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Truth to Power

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Wednesday, February 09, 2011

Hundreds of thousands of Egyptian anti-government demonstrators crowd Cairo's Tahrir Square on February 8, 2011 (Pedro Ugarte/Getty)

Ayaan Hirsi Ali, former member of Parliament in the Netherlands and a fellow at the American Enterprise Institute, talks about why the Muslim Brotherhood should be rejected. Plus: New Yorker writer Lawrence Wright talks about his new piece on Scientology; Joseph Nye discusses 21st Century power; and your stories about your family’s connection to the civil rights movement.

Rejecting the Muslim Brotherhood

Ayaan Hirsi Ali, former member of Parliament in the Netherlands, fellow at the American Enterprise Institute, founder of the AHA Foundation, and author of Nomad: From Islam to America: A Personal Journey Through the Clash of Civilizationsdiscusses her experience as a former member of the Muslim Brotherhood and the Dutch parliament as she warns against religious extremism in Egypt.

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The Future of Football

Ben McGrath, staff writer at the New Yorker, talks about what the new science on the severity and regularity of concussions means for the future of football.

Comments [8]

21st Century Power

Joseph Nye, University Distinguished Service Professor and former dean of Harvard’s Kennedy School of Government and the author of The Future of Powerexplains why he believes that technology and information flows shape today's balance of global power.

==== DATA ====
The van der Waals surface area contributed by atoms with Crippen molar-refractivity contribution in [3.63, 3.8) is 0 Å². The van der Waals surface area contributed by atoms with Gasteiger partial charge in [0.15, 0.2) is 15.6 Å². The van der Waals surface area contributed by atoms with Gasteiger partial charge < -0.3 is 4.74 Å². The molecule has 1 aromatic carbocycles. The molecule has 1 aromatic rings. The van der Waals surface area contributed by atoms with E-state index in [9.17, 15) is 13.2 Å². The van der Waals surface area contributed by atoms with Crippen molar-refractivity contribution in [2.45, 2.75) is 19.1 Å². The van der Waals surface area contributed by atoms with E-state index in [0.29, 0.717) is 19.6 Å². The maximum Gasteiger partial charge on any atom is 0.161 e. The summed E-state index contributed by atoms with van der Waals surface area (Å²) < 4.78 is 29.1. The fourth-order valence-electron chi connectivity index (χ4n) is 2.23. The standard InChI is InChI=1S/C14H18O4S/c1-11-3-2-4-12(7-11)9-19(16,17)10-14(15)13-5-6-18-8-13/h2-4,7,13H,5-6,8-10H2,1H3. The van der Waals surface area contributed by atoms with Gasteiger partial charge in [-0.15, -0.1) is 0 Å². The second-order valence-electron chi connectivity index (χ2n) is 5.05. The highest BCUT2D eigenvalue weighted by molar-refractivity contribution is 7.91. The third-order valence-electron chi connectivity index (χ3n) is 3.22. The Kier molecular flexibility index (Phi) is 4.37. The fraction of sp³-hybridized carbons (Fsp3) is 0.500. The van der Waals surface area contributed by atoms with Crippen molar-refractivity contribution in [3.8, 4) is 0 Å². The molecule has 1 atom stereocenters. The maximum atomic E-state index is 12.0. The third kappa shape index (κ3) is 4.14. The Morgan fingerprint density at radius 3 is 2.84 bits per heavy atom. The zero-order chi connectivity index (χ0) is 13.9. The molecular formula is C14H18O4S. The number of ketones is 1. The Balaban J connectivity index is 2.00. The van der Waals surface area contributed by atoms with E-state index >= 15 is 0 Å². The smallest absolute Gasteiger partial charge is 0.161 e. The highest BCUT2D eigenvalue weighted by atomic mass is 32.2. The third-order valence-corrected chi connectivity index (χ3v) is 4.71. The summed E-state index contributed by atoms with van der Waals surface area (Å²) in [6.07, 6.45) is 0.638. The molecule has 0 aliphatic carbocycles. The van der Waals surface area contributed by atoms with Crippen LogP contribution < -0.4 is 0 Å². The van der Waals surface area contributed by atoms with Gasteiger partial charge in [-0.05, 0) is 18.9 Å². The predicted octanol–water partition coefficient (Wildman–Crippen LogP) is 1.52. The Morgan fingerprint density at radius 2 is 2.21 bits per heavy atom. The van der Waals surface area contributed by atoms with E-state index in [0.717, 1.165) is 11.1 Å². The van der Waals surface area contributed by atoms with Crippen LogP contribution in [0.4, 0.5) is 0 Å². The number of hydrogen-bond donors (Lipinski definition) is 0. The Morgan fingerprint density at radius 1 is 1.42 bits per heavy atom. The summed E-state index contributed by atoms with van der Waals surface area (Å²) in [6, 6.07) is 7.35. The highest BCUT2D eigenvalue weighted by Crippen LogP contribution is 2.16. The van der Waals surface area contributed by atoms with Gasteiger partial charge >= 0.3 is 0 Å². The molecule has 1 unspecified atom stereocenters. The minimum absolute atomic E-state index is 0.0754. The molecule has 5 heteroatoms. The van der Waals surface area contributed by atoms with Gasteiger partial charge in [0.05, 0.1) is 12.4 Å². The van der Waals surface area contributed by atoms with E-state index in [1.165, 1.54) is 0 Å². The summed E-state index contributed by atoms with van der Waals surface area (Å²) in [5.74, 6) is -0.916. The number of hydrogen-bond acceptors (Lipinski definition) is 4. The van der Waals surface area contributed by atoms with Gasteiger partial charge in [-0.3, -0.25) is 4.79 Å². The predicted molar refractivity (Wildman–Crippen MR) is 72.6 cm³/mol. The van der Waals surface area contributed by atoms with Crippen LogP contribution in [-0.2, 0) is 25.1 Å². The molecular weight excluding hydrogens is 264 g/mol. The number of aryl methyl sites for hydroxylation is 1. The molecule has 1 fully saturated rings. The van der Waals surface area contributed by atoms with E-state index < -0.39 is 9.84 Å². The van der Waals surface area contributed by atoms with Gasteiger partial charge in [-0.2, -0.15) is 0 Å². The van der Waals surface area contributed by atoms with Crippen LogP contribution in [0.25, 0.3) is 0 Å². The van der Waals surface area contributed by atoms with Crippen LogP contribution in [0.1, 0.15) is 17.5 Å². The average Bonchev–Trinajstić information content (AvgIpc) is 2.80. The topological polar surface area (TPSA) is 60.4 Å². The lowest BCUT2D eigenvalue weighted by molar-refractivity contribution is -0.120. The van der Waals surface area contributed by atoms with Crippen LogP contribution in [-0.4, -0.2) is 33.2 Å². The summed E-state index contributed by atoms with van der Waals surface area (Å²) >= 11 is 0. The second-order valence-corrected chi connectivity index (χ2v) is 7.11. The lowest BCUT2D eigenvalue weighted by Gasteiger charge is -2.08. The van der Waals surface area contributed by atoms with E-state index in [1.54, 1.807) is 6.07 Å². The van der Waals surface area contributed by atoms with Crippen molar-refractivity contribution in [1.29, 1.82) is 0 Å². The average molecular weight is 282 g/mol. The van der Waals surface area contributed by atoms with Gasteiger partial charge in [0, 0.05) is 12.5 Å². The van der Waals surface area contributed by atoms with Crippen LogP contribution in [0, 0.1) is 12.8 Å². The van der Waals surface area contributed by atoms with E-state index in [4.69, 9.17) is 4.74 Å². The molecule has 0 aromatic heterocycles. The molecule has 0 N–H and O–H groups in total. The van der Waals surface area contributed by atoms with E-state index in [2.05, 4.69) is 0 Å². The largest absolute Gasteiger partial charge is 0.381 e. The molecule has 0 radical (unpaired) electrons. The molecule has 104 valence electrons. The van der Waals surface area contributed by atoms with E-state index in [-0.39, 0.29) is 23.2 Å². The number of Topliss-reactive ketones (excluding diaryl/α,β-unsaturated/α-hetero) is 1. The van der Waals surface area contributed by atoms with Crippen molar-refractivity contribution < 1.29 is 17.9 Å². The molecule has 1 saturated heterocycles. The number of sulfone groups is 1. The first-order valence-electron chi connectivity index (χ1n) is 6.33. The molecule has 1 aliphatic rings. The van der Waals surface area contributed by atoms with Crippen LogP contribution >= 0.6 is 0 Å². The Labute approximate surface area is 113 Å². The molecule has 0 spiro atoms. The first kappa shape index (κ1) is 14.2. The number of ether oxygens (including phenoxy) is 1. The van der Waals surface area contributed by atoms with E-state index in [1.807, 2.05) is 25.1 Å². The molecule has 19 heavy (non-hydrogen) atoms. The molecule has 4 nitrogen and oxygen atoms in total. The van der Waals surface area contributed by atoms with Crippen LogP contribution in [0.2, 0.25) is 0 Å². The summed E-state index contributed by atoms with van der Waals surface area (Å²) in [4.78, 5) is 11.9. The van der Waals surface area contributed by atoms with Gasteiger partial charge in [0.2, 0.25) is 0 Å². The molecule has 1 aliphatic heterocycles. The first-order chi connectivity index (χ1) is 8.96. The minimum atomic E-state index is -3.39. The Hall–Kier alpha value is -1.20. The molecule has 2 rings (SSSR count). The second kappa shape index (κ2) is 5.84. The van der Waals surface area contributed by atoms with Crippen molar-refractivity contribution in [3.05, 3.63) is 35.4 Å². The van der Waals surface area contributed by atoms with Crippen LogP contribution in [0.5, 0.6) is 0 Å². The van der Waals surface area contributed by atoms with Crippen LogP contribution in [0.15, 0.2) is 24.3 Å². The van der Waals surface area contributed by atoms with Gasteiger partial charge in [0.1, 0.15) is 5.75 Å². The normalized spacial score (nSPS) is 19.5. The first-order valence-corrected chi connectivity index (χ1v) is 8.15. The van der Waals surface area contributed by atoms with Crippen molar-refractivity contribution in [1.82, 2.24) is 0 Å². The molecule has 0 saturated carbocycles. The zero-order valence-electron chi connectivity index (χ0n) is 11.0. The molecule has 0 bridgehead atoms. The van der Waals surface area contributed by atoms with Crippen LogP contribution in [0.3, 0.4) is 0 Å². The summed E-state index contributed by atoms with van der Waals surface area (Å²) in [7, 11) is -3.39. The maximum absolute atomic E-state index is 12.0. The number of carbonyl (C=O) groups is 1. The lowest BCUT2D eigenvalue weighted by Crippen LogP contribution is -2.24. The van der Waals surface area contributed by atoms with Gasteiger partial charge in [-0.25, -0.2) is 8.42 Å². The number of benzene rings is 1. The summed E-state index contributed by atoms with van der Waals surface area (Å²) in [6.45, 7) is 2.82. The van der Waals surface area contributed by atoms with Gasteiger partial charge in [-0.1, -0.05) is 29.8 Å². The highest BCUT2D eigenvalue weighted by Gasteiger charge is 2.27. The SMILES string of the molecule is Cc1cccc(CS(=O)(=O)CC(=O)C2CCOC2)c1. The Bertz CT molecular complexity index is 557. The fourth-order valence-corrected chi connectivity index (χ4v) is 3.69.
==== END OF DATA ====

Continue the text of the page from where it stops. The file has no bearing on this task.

Comments [7]

Strange Bedfellows Block Patriot Act

Julian Sanchez, research fellow at the Cato Institute, discusses the failure of the Patriot Act extension yesterday and the right-left coalition that successfully blocked it.

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Wright on Scientology

Lawrence Wright, staff writer for the New Yorker, author of The Looming Tower: Al-Qaeda and the Road to 9/11and fellow at the Center on Law and Security at the NYU School of Law, discusses his latest article about the Church of Scientology.

Comments [18]

Black History Month: Local Hero

Sarah Keys Evans, a Brooklyn resident and Civil Rights figure, is the subject of the book Take a Seat -- Make a Stand: A Hero in the Family. She joins Amy Nathan, the book's author, to talk about her arrest in 1952 that resulted in the end to race-based seating rules in interstate transportation.

Listeners: Call in or post your own family's Civil Rights hero story.

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